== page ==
Just a few highlights from this live blogging from TPro – CNN Tea Party Debate Live-Blog. Please note who sponsored the debate. A lot of true believers who smoke their tea without the filter tips. While we may only be talking about carefully measured degrees, these zealots cheer many things that give Main St conservatives pause.
9:50: Neocon favorite Rick Perry, the so-called “hawk internationalist” wondered if U.S. assistance to Afghanistan “is best spent with 100,000 military who have a target on their back in Afghanistan? I don’t think so at this particular point in time.”
If Perry had said this in 2006 he would have been labeled an anti-American leftist. The winds of public sentiment have changed. Thus Perry is suddenly a rep for Human Rights Watch.
9:48: FLASHBACK: Before it was known as Tea Party Express, CNN’s debate co-sponsor was known as “Move America Forward,” a Republican front group that organized pro-Iraq war rallies.
Because conservatives say so, it is now safe to be what they used to call surrender monkeys. This is not simply a gotcha, but a huge back-flip on what conservatives themselves called a matter of principle. It is also safe to express such feelings in light of President Obama reducing Iraq forces to a few thousand emergency response troops. And one of the best moments of the night:
9:21: Ron Paul the doctor says a 30-year-old who has an accident and needs intensive health care should’ve planned ahead and is responsible for himself. When Blitzer asks if society should let that young man die, some in the crowd shout in approval. Tea Party audience members heard yelling: “Yeah!” “Let him die!”
9:20: Ron Paul’s position: Freedom’s just another word for dying of preventable illness due to lack of money.
This is the way the base, the rabid dog-eat-dog leaders of the conservative movement think. If you do not have the money, then you deserve to die, you’re a drag on society. If they could only get rid of people who cannot afford gold-plated medical coverage America’s streets would be the softly glowing picturesque fantasies come true. And we’d all live happily ever after. There is no room for understanding much less compassion in the conservative vision for America.
9:14: Rick Perry defends his vaccine order by saying that he is for life. But what about his death penalty execution record?
Bachmann was horrified that children should be forced to be given a vaccine that might save their life some day. There are usually religious and political waivers allowed in such cases. making such basic vaccines mandatory has almost dome away with polio and measles. Society as a whole has saved money and lives. Which part do conservatives object to – saving lives or saving money.
8:59: Audience bursts into applause at mention of Perry’s plan to try Fed Reserve Chair Ben Bernanke for treason. Treason is a death penalty offense.
8:20: Crowd seems to side with Perry in battle with Romney of Social Security, giving him big applause when he quotes Romney’s book back to him, accusing him of calling Social Security a “criminal enterprise.” Romney responds by (correctly) noting that his charge was directed at Congress, not Social Security.
8:19: Mitt Romney says Perry’s use of the term “Ponzi scheme” is “over the top” and “frightening” to people. Says no one was forced into Social Security, gives strong defense of its social value. Challenges him to state is true position. Perry will not answer whether he still believes that Social Security is unconstitutional or should be returned to the states.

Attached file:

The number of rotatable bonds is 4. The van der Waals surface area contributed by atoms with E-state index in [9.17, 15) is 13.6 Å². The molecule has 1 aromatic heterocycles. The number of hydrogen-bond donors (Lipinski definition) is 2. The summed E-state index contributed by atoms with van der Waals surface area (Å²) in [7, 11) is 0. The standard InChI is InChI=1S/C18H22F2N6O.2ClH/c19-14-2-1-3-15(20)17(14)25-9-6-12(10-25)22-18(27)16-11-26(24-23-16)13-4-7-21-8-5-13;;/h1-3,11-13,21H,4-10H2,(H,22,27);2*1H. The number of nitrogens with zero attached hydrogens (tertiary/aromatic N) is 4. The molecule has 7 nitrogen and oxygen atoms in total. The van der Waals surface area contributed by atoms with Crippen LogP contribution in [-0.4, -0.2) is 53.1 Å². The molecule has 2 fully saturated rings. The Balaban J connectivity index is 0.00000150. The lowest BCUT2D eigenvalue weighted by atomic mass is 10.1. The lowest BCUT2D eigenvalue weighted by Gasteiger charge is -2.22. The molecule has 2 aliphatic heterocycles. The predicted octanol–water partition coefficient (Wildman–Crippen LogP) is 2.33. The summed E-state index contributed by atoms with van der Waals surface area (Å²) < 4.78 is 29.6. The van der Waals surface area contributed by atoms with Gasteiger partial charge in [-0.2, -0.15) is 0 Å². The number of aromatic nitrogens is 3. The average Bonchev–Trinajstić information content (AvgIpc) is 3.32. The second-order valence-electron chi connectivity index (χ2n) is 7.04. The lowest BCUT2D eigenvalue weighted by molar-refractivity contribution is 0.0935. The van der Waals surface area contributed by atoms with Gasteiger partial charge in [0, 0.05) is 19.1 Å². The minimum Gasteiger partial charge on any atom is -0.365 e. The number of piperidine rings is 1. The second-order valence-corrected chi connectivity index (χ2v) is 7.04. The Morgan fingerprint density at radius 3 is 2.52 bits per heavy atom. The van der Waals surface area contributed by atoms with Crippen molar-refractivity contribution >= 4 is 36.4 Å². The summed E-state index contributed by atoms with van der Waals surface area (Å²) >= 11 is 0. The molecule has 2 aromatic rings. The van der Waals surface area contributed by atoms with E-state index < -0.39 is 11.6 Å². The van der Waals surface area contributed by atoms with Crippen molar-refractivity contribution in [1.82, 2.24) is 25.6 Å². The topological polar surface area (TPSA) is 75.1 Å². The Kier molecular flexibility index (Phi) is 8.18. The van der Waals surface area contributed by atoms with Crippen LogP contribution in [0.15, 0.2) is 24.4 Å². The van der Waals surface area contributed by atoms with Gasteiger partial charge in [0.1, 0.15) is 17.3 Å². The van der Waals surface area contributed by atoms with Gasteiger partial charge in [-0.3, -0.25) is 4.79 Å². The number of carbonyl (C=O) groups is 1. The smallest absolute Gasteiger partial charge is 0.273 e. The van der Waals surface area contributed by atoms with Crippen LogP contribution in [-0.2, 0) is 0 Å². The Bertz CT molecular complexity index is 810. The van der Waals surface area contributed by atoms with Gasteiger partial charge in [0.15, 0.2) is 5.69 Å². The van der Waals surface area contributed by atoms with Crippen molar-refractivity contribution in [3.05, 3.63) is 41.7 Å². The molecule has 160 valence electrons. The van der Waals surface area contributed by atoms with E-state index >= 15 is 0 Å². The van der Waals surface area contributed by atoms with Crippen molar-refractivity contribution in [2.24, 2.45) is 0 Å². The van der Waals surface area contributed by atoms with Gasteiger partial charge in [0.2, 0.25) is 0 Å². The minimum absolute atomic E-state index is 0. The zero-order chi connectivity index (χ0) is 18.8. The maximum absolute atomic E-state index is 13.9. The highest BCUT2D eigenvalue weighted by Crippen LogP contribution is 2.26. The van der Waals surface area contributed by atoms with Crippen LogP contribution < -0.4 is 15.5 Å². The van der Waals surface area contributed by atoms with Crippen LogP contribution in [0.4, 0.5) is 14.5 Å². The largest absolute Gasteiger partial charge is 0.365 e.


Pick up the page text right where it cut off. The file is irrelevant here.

8:18: Romney to Perry: do you still believe that Social Security is unconstitutional and should be “ended as a federal program.” Perry still won’t answer the question. Says “I think we need to have a conversation.” Romney retorts that we’re having a conversation right now.
8:17: First question to Perry is about Social Security. He attempts to moderate his rhetoric, telling today’s seniors that they have nothing to worry about. It will be a “slam dunk guarantee that program will be there” for you. But doubles down on Ponzi scheme claim
The crowds support for Perry on Social Security is one reason to mention who sponsored the debate. These are the reality challenged conservatives who largely determine the conservative agenda. 2010 was historic in that regard. The last couple of Republicans ( with the exception of Maine’s two senators)who could be moderate on occasion were given the boot. They would love to destroy that Marxist Ponzi scheme known as Social Security. There are still plenty of Republican voters who do not see it that way. As Steve Benen notes Romney has some explaining to do himself. Mitt was once a supporter of gutting Social Security. This background research has apparently not gotten to the Perry camp yet so expect Perry to use it in future debates – Social Security takes center stage
Romney, meanwhile, is once again counting on public ignorance to advance his ambitions. To undermine Perry, Romney wants to position himself as a mainstream champion of Social Security, but there’s a lengthy public record that paints a very different picture.
[I]n 2007, when Romney was also campaigning for the Republican nomination for president, he supported his own radical change, repeatedly advocating for the privatization of Social Security, a plan pushed by Republicans and former President George W. Bush that failed in 2005.
At one debate, Romney was asked where he stood on privatization. Regarding Bush’s plan, Romney said, “That works.” […]
But Romney’s support of private accounts was hardly a one-time utterance at a single debate. Throughout that campaign, he touted the plan. […]